Office of Legal Support

        The Office of Legal Support provides general legal and technical support to DOLI's occupational safety and health programs and other programs in the agency, as needed. Among its responsibilities are:

  • Reviewing and processing VOSH contested cases, significant cases (e.g. pre-citation review of fatality and proposed willful citation cases), formal settlement agreements, administrative search warrant requests, subpoenas for documents and testimony;
  • Litigating VOSH contested cases in Virginia Circuit Courts by serving as Special Assistant Commonwealth's Attorneys, or assisting Commonwealth's Attorneys in their prosecution of our cases (Litigation work is done with the review and approval of the Assistant Attorney General assigned to the Department);
  • Processing requests for information under the Virginia Freedom of Information Act;
  • Evaluating and responding to Complaints Against State Plan Administration (CASPAs); and
  • Assisting divisions in the development of policies and procedures, standards, and statutory changes.

The following summarizes Office of Legal Support activities for calendar year 2005:

Significant Case Pre-citation Reviews

224

Contested Case Review Activities

45

Settlement Agreement Activities

59

Final Orders

48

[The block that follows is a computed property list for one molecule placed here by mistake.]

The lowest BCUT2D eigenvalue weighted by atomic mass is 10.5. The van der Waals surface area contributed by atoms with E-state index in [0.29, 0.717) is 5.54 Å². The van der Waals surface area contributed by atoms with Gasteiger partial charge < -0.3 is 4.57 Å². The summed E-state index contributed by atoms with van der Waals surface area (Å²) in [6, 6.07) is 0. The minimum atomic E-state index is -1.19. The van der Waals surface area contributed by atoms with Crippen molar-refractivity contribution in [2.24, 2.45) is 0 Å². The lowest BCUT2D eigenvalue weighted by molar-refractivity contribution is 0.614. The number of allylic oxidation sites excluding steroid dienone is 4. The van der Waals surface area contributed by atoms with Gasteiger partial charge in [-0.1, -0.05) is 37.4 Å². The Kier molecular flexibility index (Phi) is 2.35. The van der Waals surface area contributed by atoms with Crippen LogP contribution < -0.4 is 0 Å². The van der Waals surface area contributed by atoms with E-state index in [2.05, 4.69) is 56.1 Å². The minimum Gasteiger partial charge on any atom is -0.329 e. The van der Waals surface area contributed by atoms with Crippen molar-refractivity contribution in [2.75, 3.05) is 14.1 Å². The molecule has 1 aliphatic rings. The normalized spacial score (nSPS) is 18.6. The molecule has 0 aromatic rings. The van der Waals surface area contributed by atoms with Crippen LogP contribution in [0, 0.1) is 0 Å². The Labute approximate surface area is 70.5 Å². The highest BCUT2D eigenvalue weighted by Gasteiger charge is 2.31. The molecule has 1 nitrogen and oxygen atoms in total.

Warrant Activities

7

Subpoenas

47

Litigation Activities

190

Freedom of Information Act Requests

338

TOTAL

958

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VOSH Planning and Evaluation

        The VOSH Office of Planning and Evaluation provides planning and procedural assistance to DOLI’s occupational safety and health programs. Program evaluation efforts continue to be developed as resources permit. Accomplishments during 2005 include the following:

  • Issued 33 program directives with 24 additional directives in development dealing with inspection or enforcement procedures for individual standards, compliance assistance, or specific emphasis programs;
  • Coordinated with the Office of Legal Support, as needed, to develop performance measures;
  • Maintained the Federal Standards Log Automated Tracking System (ATS) Notification of the Virginia State Plan;
  • Reviewed and reprinted VOSH publications: The Administrative Regulations Manual for the VOSH Program, Employer's Rights and Responsibilities Following a VOSH Inspection, and the Clo        
  • The Safety and Health Codes Board held two meetings and no formal public hearings during 2005. Planning and Evaluation assisted the Board to adopt, amend and/or approve several regulatory items, as follows:

 

 

  • 16 VAC 25-55, Proposed Regulation Governing Financial Responsibility of Boiler and Pressure Vessel Contract Fee Inspectors;
  • 16 VAC 25-175-1926.60, Methylenedianiline in Construction, 1926.60, Final Rule; Correction;
  • Standards Improvement Project, Phase II; Final Rule;
  • 16 VAC 25-60, Proposed Regulation to Amend the Administrative Regulations for the Virginia Occupational Safety and Health (VOSH) Program; and
  • 16 VAC 25-75, Proposed Regulation to Amend the General Industry Standard for Telecommunications, General, Approach Distances, 1910.268(b)(7)(i).

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Agency Operations